I have a critical voice. Sometimes a nagging one. Sometimes a seriously negative one. Do you? Do you wish you could quiet that voice?
Gaining more control over how you talk to yourself can impact your emotional resiliency. It can help you stay free of triggering the stress response. And not only will you begin to have more positive self-talk, you will also improve your relationships with others.
I like three-step methods. So here is one for you to try:
Step 1. Analyze the voices in your head. See if you can become more aware of how you are speaking to yourself. What pronouns do you use? “I?” “You?” Some people even use “we” as if there are two or more people living inside their heads! Note that as you begin to pay more attention to these voices, that pretty much everyone has a variety of voices in their heads that change in tone, negativity, severity, so don’t be alarmed! I was at first. I really wasn’t aware of how much of my day I was living with my critical voice, especially command-form you.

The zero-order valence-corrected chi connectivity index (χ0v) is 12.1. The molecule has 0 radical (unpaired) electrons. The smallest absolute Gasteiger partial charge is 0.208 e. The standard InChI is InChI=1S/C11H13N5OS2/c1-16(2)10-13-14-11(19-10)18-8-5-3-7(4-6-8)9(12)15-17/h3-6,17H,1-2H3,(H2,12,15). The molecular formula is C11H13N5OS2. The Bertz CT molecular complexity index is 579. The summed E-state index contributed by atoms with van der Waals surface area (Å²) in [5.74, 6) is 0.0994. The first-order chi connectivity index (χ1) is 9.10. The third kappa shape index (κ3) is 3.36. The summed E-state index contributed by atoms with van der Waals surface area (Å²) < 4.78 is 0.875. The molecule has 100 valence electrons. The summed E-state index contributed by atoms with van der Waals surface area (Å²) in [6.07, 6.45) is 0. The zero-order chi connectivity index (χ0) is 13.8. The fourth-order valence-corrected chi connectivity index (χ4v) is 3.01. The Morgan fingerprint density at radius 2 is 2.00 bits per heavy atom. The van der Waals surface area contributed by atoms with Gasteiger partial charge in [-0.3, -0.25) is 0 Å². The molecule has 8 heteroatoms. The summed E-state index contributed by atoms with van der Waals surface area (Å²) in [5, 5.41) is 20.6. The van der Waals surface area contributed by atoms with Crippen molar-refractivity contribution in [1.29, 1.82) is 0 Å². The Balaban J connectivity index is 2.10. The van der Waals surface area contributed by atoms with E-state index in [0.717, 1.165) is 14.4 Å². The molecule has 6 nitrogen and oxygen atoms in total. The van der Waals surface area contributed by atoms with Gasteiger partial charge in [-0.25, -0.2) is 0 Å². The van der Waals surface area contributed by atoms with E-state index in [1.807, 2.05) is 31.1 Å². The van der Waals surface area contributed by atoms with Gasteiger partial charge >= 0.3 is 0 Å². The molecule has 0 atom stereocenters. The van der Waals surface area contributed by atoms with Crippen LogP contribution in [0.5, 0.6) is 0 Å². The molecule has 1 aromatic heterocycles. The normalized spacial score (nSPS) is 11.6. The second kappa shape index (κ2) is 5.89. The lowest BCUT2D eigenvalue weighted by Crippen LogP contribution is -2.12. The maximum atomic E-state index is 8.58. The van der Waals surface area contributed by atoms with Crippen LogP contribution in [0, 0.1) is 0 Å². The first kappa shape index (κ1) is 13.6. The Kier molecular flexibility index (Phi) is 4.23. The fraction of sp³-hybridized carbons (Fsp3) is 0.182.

Also, see if you notice whether or not you accept compliments graciously. Do you tend to deflect them? I sure used to. Mostly because of that inner critic.
Step 2. Decide which voices you like, and which you want to start to turn down. My mentor, Robert G. Allen, encouraged me to put a volume knob on my head and start to turn the voice down, then off. I created a tool I call “flip the switch.” And in my video today, I share using slogans to help you start to turn around your thoughts. Create some slogans for yourself. For example, if you start to say, “I can’t do this…” see if you can switch it to, “I can do this!”
Step 3. Practice switching up the negative critical voice with your slogans, or with empowering questions that start with. “How can I…” or “What can I…” You can ask yourself how your best friend would talk to you right now, and start using phrases to become your own best friend.
In my video, I share about the “I” in the West Michigan Mental Health Foundation’s Be NICE slogan. “I” stands for Invite. Invite yourself to have a conversation with someone who seems in need. Click here to see the video explaining this.
Wishing you a wonderful, Pressure-Free day!